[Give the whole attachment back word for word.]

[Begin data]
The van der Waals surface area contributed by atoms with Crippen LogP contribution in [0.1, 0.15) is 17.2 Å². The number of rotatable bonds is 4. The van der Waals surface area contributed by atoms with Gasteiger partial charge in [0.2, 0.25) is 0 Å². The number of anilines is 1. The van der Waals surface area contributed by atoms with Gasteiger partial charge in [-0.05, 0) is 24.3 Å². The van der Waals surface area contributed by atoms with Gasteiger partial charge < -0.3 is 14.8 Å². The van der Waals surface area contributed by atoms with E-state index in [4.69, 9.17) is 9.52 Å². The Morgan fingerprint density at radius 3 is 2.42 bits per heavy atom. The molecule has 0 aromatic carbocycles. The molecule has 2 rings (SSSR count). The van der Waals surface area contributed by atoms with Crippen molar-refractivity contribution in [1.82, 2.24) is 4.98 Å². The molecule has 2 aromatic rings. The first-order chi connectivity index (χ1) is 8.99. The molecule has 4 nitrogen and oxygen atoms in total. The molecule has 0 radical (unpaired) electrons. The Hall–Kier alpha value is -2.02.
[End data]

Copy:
The van der Waals surface area contributed by atoms with Crippen LogP contribution in [0.1, 0.15) is 17.2 Å². The number of rotatable bonds is 4. The van der Waals surface area contributed by atoms with Gasteiger partial charge in [0.2, 0.25) is 0 Å². The number of anilines is 1. The van der Waals surface area contributed by atoms with Gasteiger partial charge in [-0.05, 0) is 24.3 Å². The van der Waals surface area contributed by atoms with Gasteiger partial charge < -0.3 is 14.8 Å². The van der Waals surface area contributed by atoms with E-state index in [4.69, 9.17) is 9.52 Å². The Morgan fingerprint density at radius 3 is 2.42 bits per heavy atom. The molecule has 0 aromatic carbocycles. The molecule has 2 rings (SSSR count). The van der Waals surface area contributed by atoms with Crippen molar-refractivity contribution in [1.82, 2.24) is 4.98 Å². The molecule has 2 aromatic rings. The first-order chi connectivity index (χ1) is 8.99. The molecule has 4 nitrogen and oxygen atoms in total. The molecule has 0 radical (unpaired) electrons. The Hall–Kier alpha value is -2.02.